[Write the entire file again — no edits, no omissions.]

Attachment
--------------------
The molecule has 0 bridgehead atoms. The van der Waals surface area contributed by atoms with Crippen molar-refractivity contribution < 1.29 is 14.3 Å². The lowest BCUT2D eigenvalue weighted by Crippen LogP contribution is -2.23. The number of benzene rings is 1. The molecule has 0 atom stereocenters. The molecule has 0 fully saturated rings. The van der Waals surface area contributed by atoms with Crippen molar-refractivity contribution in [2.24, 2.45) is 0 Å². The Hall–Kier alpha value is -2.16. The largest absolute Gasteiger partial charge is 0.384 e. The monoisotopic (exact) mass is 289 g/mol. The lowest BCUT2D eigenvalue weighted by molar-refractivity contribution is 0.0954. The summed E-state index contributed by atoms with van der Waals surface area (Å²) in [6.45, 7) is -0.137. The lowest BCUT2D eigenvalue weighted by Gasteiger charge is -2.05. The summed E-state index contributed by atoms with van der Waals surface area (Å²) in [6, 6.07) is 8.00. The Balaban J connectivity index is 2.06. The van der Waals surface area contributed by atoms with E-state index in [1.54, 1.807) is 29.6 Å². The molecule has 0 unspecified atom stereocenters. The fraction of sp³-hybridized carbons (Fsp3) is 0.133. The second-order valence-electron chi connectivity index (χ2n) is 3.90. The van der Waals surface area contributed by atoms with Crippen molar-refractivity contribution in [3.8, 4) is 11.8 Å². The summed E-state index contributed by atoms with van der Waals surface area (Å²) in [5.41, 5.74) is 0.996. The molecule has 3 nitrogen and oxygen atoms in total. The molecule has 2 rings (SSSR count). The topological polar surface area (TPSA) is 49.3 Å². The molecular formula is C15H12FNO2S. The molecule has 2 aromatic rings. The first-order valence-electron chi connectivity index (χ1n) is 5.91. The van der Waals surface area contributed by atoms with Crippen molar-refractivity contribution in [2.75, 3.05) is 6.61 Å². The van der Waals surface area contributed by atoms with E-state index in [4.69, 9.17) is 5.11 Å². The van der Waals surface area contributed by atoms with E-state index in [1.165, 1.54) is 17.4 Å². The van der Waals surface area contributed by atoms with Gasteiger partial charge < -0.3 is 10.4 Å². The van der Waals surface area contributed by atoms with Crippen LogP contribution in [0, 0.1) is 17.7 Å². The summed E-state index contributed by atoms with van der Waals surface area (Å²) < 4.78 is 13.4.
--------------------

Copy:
The molecule has 0 bridgehead atoms. The van der Waals surface area contributed by atoms with Crippen molar-refractivity contribution < 1.29 is 14.3 Å². The lowest BCUT2D eigenvalue weighted by Crippen LogP contribution is -2.23. The number of benzene rings is 1. The molecule has 0 atom stereocenters. The molecule has 0 fully saturated rings. The van der Waals surface area contributed by atoms with Crippen molar-refractivity contribution in [2.24, 2.45) is 0 Å². The Hall–Kier alpha value is -2.16. The largest absolute Gasteiger partial charge is 0.384 e. The monoisotopic (exact) mass is 289 g/mol. The lowest BCUT2D eigenvalue weighted by molar-refractivity contribution is 0.0954. The summed E-state index contributed by atoms with van der Waals surface area (Å²) in [6.45, 7) is -0.137. The lowest BCUT2D eigenvalue weighted by Gasteiger charge is -2.05. The summed E-state index contributed by atoms with van der Waals surface area (Å²) in [6, 6.07) is 8.00. The Balaban J connectivity index is 2.06. The van der Waals surface area contributed by atoms with E-state index in [1.54, 1.807) is 29.6 Å². The molecule has 0 unspecified atom stereocenters. The fraction of sp³-hybridized carbons (Fsp3) is 0.133. The second-order valence-electron chi connectivity index (χ2n) is 3.90. The van der Waals surface area contributed by atoms with Crippen molar-refractivity contribution in [3.8, 4) is 11.8 Å². The summed E-state index contributed by atoms with van der Waals surface area (Å²) in [5.41, 5.74) is 0.996. The molecule has 3 nitrogen and oxygen atoms in total. The molecule has 2 rings (SSSR count). The topological polar surface area (TPSA) is 49.3 Å². The molecular formula is C15H12FNO2S. The molecule has 2 aromatic rings. The first-order valence-electron chi connectivity index (χ1n) is 5.91. The van der Waals surface area contributed by atoms with Crippen molar-refractivity contribution in [2.75, 3.05) is 6.61 Å². The van der Waals surface area contributed by atoms with E-state index in [4.69, 9.17) is 5.11 Å². The van der Waals surface area contributed by atoms with E-state index in [1.165, 1.54) is 17.4 Å². The van der Waals surface area contributed by atoms with Gasteiger partial charge < -0.3 is 10.4 Å². The van der Waals surface area contributed by atoms with Crippen LogP contribution in [0, 0.1) is 17.7 Å². The summed E-state index contributed by atoms with van der Waals surface area (Å²) < 4.78 is 13.4.